(Reuters Health) - Less than 4 percent of young adult men-who-have-sex-with-men in the U.S. – a population at significant risk of contracting the human immunodeficiency virus (HIV) – reported ever using the pill that protects them from the virus, in a recently published study.
The data were drawn from an anonymous online survey of 2,347 black, white and Hispanic males, ages 18 to 24, who had previously engaged in anal sex with another man and had never had an HIV-positive blood test.
Those at high risk for HIV should ideally take a daily pill to lower their likelihood of infection. So-called pre-exposure prophylaxis (PrEP) cuts the risk of getting HIV from sex by more than 90%, according to the Centers for Disease Control and Prevention (CDC).
“We have had a sense that PrEP is not reaching the communities that could benefit from it most, but the overall level of 3.4% is surprisingly low,” said Dr. Ryan Westergaard, an infectious disease physician at UW Health in Madison, Wisconsin, who was not involved in the study.
PrEP is typically administered in the form of a pill that combines two anti-HIV drugs, emtricitabine and tenofovir. Approved in the U.S. in 2012, the pill is marketed by Gilead Sciences Inc. under the brand name Truvada.
The incidence of HIV, which can be spread through anal or vaginal sex or by sharing needles with an infected person, has been falling in recent years. But men-who-have-sex-with-men bear the greatest burden of risk, the CDC says. In 2015, youth ages 13 to 24 accounted for over a fifth of all new diagnoses, and most occurred in gay and bisexual males, the agency found.
The current study was conducted by Sarah Marks at Alpert Medical School of Brown University in Providence, Rhode Island and colleagues.
The overwhelming majority of participants had at least some college education, health insurance and access to a primary healthcare provider (PCP)/clinic, according to the researchers. Some 65% of survey participants who said they didn’t use PrEP met at least one CDC criterion for PrEP use, primarily condom-less anal intercourse in the preceding six months.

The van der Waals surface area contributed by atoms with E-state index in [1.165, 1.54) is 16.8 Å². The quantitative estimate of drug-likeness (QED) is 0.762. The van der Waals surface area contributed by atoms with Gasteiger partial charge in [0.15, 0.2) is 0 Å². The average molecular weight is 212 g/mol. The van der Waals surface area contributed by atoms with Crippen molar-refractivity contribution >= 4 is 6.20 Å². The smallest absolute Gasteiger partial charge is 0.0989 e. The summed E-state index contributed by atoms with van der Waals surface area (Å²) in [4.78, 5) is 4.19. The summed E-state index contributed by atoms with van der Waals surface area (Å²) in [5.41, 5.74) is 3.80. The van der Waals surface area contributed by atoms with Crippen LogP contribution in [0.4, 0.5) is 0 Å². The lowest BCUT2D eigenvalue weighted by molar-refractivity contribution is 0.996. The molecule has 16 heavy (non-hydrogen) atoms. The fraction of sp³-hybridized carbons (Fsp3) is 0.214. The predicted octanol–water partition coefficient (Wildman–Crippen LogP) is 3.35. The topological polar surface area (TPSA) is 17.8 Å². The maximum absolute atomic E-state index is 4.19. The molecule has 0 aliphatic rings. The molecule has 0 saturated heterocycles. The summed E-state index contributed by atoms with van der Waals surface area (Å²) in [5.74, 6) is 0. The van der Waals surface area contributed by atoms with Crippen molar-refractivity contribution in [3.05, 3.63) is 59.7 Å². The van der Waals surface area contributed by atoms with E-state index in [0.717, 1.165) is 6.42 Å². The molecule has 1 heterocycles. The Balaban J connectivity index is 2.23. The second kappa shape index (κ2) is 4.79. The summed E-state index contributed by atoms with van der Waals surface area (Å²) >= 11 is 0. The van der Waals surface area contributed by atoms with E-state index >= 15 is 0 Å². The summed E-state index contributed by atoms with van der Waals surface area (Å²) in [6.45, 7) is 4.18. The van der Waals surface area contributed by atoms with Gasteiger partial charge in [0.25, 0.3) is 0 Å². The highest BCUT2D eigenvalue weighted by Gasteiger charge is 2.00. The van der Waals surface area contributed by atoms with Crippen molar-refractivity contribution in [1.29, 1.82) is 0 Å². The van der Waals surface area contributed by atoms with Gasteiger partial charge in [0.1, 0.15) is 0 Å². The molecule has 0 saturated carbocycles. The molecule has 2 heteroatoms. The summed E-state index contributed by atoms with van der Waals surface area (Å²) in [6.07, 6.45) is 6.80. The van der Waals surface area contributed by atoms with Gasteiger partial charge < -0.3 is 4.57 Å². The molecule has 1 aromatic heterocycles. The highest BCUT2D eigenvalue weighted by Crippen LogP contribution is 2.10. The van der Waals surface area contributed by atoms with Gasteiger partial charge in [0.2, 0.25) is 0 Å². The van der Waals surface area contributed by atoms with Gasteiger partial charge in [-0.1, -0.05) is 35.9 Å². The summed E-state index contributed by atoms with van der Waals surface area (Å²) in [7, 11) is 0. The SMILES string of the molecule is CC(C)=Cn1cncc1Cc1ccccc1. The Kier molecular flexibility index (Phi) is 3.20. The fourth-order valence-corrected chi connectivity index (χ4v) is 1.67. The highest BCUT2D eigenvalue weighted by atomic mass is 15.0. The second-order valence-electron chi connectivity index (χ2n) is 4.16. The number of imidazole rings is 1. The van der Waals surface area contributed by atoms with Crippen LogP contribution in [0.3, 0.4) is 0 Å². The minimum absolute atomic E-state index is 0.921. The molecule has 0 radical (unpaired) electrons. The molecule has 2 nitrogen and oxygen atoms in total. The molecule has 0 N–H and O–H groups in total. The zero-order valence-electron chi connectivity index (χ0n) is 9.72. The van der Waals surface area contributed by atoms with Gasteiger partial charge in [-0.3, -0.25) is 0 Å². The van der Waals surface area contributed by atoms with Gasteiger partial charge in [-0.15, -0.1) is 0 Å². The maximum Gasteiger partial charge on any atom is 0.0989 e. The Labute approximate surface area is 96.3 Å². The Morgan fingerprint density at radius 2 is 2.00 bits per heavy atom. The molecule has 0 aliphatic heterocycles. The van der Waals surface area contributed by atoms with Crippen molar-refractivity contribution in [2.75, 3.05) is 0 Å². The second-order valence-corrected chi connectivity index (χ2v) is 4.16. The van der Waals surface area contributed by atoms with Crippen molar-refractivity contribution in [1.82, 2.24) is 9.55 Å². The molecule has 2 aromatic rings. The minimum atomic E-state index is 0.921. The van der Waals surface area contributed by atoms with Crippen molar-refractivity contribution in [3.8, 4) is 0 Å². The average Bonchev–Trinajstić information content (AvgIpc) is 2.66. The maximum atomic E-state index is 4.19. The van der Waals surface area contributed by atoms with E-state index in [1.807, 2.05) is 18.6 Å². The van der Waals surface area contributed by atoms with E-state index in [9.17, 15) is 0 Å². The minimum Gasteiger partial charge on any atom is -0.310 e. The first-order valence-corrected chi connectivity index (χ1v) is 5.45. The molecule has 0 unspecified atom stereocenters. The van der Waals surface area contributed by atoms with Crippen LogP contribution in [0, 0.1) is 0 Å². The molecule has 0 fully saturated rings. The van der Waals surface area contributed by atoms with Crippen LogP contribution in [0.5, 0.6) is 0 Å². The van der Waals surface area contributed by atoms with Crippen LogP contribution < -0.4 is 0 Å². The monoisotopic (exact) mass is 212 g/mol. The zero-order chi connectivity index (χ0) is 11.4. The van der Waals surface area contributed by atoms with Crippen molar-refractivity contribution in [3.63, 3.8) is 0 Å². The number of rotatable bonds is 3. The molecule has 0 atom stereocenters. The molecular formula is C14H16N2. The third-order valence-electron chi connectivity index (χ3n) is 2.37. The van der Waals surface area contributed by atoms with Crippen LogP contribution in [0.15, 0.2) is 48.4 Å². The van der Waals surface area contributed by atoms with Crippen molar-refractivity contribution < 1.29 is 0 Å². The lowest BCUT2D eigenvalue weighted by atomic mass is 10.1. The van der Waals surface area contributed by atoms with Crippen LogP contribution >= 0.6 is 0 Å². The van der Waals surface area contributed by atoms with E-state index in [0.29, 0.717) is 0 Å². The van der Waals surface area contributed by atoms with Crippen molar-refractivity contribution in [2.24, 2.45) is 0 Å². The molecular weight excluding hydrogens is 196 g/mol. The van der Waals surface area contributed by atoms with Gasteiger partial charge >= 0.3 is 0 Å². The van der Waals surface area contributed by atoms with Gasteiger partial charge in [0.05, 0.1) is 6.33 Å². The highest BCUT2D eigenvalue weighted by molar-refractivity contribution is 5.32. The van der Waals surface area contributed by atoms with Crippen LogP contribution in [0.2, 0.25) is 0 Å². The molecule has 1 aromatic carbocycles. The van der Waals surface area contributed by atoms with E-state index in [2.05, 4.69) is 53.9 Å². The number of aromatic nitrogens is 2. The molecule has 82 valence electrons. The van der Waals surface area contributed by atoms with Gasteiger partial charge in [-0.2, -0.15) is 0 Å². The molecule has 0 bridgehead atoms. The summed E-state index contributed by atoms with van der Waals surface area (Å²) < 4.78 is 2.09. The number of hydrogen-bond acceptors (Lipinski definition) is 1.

Dr. Margaret Hoffman-Terry, who chairs the board of directors of the American Academy of HIV Medicine, said her biggest takeaway from the study was that the majority of PrEP-eligible men did not receive it.
“Even in those with insurance and a primary care provider, usage was low,” she noted.
“Further bad news . . . . is the finding that PrEP uptake is lowest in communities that have particularly high HIV risk, including youth, people living in the South, and those who aren’t already engaged in regular primary health care,” added Westergaard in an email.
Mirroring national trends, blacks and Hispanics were more likely than whites to lack health insurance and/or a PCP/clinic, which is particularly problematic because HIV infection incidence remains highest among black and Hispanic men-who-have-sex-with-men, the research team reported in the journal AIDS Patient Care and STDs.
The survey participants were recruited on social media platforms in the second half of 2014, but more recent data might look different. Gilead reported at an HIV conference in July that the number of PrEP users in the U.S. now exceeds 100,000.
“The rollout of PrEP took some time, and even early providers like our clinic . . . did not begin offering PrEP until late 2014”, said Jennifer Hecht, senior director of program strategy and evaluation at the San Francisco AIDS Foundation, who was not involved in the study.
The research team acknowledged several other limitations of their study. Although responses were anonymous, answers were self-reported, so their veracity cannot be assured. The survey also did not ask participants whether they were in monogamous relationships in which one partner is HIV negative and the other is HIV positive, or had a sexually transmitted infection in the preceding six months, both of which are indicators for PrEP use.
SOURCE: bit.ly/2AOWhgC AIDS Patient Care and STDs, online November 1, 2017.